mtu fuel cell solutions are a key part of the energy transition
A key exhibit on the Rolls-Royce stand at COP26 is the mtu fuel cell system
Fuel cells produce clean electrical power and therefore is an important part of our strategy in reaching net zero carbon by 2050.
We are developing a complete and fully integrated fuel cell solution for the reliable generation of emergency, continuous and prime power in the MW range.
Where will mtu fuel cell systems be used?
There will be many industries that will benefit from using fuel cells instead of traditional diesel power. Transport is an obvious area and we are developing fuel cell systems to power ships. Operators of data centers are also invested in using fuel cell systems. Data centers are highly energy-intensive because all the world's internet traffic passes through them, and they also have to be available 24/7. Fuel cell generators – which can be deployed for emergency power – can enable them to do so. We are also working on fuel cell systems for peak and continuous power supply where they can be used in airports and hospitals.
How do fuel cells work?
Hydrogen reacts with oxygen to form water, giving off electrical energy and heat which can be used to power many different applications.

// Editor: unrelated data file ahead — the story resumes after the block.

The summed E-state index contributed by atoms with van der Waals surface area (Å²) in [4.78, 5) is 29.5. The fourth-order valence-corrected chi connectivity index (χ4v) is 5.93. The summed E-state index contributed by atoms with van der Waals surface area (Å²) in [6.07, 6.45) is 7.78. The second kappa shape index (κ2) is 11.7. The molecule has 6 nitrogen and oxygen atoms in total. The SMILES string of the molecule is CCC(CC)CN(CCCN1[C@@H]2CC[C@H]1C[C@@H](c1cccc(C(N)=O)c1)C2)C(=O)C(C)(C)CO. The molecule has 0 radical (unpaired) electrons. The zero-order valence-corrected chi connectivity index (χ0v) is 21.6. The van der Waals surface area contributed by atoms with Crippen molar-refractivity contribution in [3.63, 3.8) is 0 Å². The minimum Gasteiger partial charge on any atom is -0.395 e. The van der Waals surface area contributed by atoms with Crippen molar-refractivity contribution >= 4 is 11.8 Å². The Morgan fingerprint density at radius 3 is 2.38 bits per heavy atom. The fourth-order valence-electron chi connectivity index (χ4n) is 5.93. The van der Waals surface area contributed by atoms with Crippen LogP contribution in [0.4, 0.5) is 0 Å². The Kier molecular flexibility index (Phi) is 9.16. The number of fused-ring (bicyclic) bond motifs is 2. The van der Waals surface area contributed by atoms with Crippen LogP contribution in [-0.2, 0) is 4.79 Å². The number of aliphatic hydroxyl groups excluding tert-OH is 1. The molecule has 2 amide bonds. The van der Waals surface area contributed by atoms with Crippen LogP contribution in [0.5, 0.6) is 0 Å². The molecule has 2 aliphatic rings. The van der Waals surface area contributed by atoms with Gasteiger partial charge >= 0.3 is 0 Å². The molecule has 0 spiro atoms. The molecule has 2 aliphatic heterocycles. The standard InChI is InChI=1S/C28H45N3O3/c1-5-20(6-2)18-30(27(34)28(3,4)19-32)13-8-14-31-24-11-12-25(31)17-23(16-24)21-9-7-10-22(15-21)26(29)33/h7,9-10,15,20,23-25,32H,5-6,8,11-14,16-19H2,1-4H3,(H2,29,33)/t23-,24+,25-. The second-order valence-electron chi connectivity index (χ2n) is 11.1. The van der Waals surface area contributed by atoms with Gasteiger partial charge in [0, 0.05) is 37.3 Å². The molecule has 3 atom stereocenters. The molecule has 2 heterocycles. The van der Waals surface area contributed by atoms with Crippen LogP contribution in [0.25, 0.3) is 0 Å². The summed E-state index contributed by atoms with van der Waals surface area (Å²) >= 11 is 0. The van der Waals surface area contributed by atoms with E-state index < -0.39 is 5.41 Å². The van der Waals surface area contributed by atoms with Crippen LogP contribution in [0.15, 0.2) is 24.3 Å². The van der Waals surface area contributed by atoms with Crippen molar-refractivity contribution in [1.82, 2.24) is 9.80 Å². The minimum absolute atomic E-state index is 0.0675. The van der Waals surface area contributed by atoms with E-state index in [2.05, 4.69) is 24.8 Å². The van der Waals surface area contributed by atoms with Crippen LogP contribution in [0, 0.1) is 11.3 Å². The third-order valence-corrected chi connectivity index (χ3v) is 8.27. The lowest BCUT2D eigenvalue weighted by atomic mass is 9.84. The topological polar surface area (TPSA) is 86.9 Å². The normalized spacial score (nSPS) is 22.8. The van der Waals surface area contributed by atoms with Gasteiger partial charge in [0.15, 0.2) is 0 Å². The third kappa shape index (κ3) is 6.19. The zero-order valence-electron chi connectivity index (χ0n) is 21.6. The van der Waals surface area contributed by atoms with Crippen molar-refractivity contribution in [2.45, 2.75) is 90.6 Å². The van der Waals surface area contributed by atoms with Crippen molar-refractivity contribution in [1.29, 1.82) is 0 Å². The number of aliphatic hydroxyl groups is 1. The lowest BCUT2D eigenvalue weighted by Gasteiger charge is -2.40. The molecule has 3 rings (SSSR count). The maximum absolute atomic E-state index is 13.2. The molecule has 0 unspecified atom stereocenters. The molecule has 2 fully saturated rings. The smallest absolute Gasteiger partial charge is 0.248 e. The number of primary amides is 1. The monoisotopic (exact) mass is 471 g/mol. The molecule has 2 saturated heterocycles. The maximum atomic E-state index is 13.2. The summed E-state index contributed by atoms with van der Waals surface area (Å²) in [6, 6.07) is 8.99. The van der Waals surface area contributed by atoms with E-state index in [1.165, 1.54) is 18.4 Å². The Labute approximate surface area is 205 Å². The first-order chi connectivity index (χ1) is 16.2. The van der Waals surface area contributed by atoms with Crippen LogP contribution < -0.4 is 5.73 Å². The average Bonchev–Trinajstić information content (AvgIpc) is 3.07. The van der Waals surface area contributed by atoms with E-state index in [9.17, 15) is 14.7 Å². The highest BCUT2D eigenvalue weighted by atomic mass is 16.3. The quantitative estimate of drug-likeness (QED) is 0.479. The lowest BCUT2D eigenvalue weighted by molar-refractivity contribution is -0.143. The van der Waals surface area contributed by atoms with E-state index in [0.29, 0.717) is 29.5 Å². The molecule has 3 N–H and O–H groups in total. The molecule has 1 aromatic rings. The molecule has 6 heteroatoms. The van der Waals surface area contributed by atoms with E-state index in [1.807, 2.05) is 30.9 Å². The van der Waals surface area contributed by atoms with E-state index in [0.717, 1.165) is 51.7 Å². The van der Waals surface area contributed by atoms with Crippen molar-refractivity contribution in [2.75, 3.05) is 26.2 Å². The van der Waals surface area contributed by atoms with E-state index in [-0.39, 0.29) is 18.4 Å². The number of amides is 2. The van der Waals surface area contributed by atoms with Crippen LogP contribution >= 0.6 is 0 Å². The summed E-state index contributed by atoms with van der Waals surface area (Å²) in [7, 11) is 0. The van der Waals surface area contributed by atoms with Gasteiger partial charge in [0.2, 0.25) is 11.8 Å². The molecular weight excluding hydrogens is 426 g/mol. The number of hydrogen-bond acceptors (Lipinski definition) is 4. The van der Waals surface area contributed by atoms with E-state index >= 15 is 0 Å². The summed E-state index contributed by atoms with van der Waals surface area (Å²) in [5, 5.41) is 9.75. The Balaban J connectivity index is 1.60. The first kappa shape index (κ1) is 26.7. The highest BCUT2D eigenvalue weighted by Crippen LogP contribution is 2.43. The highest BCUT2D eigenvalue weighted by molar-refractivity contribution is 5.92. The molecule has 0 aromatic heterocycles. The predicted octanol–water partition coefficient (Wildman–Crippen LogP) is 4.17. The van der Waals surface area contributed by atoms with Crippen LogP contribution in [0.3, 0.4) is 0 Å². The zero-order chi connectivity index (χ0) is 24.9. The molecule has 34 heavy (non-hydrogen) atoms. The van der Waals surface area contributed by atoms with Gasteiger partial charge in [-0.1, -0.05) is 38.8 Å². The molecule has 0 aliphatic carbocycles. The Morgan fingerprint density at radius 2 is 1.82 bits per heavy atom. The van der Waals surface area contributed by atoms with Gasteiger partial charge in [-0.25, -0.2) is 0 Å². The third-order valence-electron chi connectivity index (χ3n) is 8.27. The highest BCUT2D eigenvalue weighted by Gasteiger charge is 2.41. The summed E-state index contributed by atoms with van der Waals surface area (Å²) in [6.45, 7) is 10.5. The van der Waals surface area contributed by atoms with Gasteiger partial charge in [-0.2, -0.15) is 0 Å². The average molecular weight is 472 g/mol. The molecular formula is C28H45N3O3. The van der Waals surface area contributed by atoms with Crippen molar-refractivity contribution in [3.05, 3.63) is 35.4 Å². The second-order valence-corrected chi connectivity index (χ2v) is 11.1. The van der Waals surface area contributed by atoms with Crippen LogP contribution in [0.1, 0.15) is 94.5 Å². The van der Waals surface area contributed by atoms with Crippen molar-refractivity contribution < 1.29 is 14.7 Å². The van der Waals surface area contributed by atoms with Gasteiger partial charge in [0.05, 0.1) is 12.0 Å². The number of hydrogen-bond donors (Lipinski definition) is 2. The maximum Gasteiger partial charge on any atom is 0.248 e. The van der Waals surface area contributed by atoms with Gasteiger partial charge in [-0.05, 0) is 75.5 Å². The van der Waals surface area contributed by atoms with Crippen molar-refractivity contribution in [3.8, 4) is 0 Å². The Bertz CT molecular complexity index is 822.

A single fuel cell consists of an anode, electrolyte and a cathode. On the anode side, a catalyst splits hydrogen into hydrogen protons (H+) and electrons (e-). The protons migrate through the electrolyte to the cathode where they combine with the electrons and ambient oxygen to form water. To achieve more power, several cells are usually connected to form a stack.
As well as fuel cells we are also looking at how our engine series can be adapted for the use of sustainable fuels.
Hydrogen and methanol engines are also being developed as part of this programme, as well as concepts for decentralised power-to-X plants. Power-to-x is a process that converts green electricity into storable fuel.
“We firmly believe that technology can be used to tackle the challenge of climate change. That is the reason why we are presenting our new technologies at the World Climate Summit. We are focusing our technological capabilities to play a leading role in enabling significant elements of the global economy to get to net zero carbon by 2050, including aviation, shipping, and power generation.”